Mapping Data with Google Sheets (on a Map!)

I have long wondered if student success is tied to where the student lives.  (Why?  Read in this post.)

With between 50 and 120 students at a time, sitting down with a map, charting out each student’s location and then linking their assessment results to that pin has seemed a bit arduous.  Google Maps has made finding the location a bit easier, but never could I figure out how to look up more than a single location at a time (and without having to manually input that, to boot).

After trying out Tableau for a EdX online course (the excellent Data, Analytics and Learning MOOC offered by UTArlingtonX–free and still informative three years after it closed) I was intrigued by its mapping promise.  Below is my journey, as I could not figure out how to get Tableau to do it.

Assessment Map Sheet

My original data table

To work, Tableau needed latitude and longitude data (it probably did it for me, but…)  I had street addresses, with each element in a different column (number, street, town, etc.).  Here is a sample data table.

I got an add-on from Awesome Table.  The program seems to do a whole lot, but I only wanted the latitude and longitude.  On this screenshot note two things.  First, that I was able to create a single address from multiple columns.  That’s what you see happening in the middle.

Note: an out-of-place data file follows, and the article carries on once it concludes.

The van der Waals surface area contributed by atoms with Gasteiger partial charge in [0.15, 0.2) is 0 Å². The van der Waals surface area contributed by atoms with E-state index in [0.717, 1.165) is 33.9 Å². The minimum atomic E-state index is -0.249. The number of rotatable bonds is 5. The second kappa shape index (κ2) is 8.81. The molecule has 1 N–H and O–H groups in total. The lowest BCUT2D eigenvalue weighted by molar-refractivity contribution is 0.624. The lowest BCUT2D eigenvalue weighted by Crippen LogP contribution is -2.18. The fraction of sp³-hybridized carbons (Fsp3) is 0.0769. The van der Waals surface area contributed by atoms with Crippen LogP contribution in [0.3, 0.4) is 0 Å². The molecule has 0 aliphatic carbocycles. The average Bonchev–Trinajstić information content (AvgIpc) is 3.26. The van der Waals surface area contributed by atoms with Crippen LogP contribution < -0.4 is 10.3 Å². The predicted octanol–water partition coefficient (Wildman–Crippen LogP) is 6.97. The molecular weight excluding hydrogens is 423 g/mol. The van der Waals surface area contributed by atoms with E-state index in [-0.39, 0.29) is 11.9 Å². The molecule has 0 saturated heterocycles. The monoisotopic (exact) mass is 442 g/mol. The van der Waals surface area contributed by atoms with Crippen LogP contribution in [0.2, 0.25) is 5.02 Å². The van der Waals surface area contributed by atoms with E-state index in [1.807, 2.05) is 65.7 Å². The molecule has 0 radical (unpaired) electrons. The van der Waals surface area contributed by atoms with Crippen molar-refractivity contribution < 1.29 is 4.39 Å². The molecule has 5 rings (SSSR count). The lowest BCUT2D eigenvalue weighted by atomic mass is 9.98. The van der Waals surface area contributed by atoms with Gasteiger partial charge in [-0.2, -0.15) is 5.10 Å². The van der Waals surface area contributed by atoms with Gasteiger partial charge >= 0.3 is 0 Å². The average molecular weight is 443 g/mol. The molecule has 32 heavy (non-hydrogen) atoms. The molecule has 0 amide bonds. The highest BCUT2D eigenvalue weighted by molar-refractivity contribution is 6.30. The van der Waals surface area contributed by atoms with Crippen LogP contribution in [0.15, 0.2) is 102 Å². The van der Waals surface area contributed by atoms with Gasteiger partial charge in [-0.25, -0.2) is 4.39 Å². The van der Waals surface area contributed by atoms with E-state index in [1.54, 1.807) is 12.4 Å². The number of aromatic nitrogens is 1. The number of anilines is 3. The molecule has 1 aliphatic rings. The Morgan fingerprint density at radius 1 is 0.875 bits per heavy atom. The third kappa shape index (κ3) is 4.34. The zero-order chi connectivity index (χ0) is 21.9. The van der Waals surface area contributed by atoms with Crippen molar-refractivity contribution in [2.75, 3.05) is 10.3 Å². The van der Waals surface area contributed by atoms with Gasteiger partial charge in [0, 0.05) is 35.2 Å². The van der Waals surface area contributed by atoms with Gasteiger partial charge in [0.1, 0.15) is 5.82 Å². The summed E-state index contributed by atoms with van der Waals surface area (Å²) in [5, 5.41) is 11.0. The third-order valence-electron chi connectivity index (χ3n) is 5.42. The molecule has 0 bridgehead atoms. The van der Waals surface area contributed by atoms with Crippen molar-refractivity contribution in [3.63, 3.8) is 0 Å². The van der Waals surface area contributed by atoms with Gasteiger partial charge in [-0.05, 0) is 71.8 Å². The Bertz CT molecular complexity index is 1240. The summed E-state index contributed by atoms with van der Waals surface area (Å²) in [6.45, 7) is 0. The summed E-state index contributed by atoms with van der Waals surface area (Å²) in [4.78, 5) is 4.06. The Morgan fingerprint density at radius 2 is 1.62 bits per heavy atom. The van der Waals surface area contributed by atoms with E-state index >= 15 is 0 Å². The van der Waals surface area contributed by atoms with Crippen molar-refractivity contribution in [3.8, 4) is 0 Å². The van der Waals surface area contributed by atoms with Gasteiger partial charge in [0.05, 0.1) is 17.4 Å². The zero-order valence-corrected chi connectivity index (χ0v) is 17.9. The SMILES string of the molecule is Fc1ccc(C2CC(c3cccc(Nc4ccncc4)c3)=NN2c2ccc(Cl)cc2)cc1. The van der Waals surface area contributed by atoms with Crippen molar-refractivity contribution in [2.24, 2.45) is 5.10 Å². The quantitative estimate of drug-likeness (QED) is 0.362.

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pasted image 0 (1)Second, once I had that column it created my latitude and longitude.  You can see that column here (yes, it’s all blurry because I can’t figure out an efficient way to drop screenshots in WordPress, so blur).

Note that in the box on the right it offers you to create a map.  It will, indeed, drop pins on a map.  While I could figure out how to put my data in the pin, I could not figure out how to color code my pins.  That’s what I wanted–to have a range of colored pins so I could see the clusters effortlessly–and then click on individual pins for details.

Then I found Claire Miller, a data journalist who was looking to provide a map of clinics in Wales that still took NHS and those that did not.  You can find her informative blog here.  She tipped me off to Google Tables.  As Claire wrote in 2012, Google Tables was in beta and I hadn’t remember seeing it in years (I assumed it was folded into Google Sheets, because they always struck me as close, mainly because I don’t really know what Google Tables does).  Now called “Fusion Tables” I had to add it to my Drive.

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I’ll save you the boring steps of linking your spreadsheet and get to the map.  Table will open to Rows 1, so click on “Map of Latitude”.